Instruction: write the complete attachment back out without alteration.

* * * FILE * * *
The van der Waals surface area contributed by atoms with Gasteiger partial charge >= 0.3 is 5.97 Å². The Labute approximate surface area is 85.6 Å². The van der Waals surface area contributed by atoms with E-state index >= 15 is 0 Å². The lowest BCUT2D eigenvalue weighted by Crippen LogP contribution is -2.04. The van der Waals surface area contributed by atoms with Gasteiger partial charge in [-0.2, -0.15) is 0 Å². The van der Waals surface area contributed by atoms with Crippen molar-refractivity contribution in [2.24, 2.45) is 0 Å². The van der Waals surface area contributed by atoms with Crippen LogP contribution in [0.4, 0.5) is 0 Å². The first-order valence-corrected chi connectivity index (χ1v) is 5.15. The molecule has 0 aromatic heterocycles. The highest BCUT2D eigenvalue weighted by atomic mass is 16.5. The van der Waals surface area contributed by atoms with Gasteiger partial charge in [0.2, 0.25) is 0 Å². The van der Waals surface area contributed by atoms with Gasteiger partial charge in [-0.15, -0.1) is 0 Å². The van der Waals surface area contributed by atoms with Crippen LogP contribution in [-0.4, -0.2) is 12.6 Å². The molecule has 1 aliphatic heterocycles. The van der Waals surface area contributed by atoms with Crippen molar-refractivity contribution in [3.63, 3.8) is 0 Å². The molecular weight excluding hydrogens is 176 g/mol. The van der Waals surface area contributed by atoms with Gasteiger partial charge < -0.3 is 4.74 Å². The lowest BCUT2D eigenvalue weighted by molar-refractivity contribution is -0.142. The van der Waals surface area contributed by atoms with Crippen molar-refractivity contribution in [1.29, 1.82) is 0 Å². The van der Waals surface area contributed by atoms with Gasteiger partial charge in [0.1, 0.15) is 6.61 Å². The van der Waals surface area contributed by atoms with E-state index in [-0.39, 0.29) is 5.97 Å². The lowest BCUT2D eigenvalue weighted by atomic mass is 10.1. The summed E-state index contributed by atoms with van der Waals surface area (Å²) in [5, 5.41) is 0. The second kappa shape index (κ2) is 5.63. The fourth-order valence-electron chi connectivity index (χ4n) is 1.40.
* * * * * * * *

The van der Waals surface area contributed by atoms with Gasteiger partial charge >= 0.3 is 5.97 Å². The Labute approximate surface area is 85.6 Å². The van der Waals surface area contributed by atoms with E-state index >= 15 is 0 Å². The lowest BCUT2D eigenvalue weighted by Crippen LogP contribution is -2.04. The van der Waals surface area contributed by atoms with Gasteiger partial charge in [-0.2, -0.15) is 0 Å². The van der Waals surface area contributed by atoms with Crippen molar-refractivity contribution in [2.24, 2.45) is 0 Å². The van der Waals surface area contributed by atoms with Crippen LogP contribution in [0.4, 0.5) is 0 Å². The first-order valence-corrected chi connectivity index (χ1v) is 5.15. The molecule has 0 aromatic heterocycles. The highest BCUT2D eigenvalue weighted by atomic mass is 16.5. The van der Waals surface area contributed by atoms with Gasteiger partial charge in [0.2, 0.25) is 0 Å². The van der Waals surface area contributed by atoms with Gasteiger partial charge in [-0.15, -0.1) is 0 Å². The van der Waals surface area contributed by atoms with Crippen LogP contribution in [-0.4, -0.2) is 12.6 Å². The molecule has 1 aliphatic heterocycles. The van der Waals surface area contributed by atoms with Crippen molar-refractivity contribution in [3.63, 3.8) is 0 Å². The molecular weight excluding hydrogens is 176 g/mol. The van der Waals surface area contributed by atoms with Gasteiger partial charge < -0.3 is 4.74 Å². The lowest BCUT2D eigenvalue weighted by molar-refractivity contribution is -0.142. The van der Waals surface area contributed by atoms with Crippen molar-refractivity contribution in [1.29, 1.82) is 0 Å². The van der Waals surface area contributed by atoms with Gasteiger partial charge in [0.1, 0.15) is 6.61 Å². The van der Waals surface area contributed by atoms with E-state index in [-0.39, 0.29) is 5.97 Å². The lowest BCUT2D eigenvalue weighted by atomic mass is 10.1. The summed E-state index contributed by atoms with van der Waals surface area (Å²) in [5, 5.41) is 0. The second kappa shape index (κ2) is 5.63. The fourth-order valence-electron chi connectivity index (χ4n) is 1.40.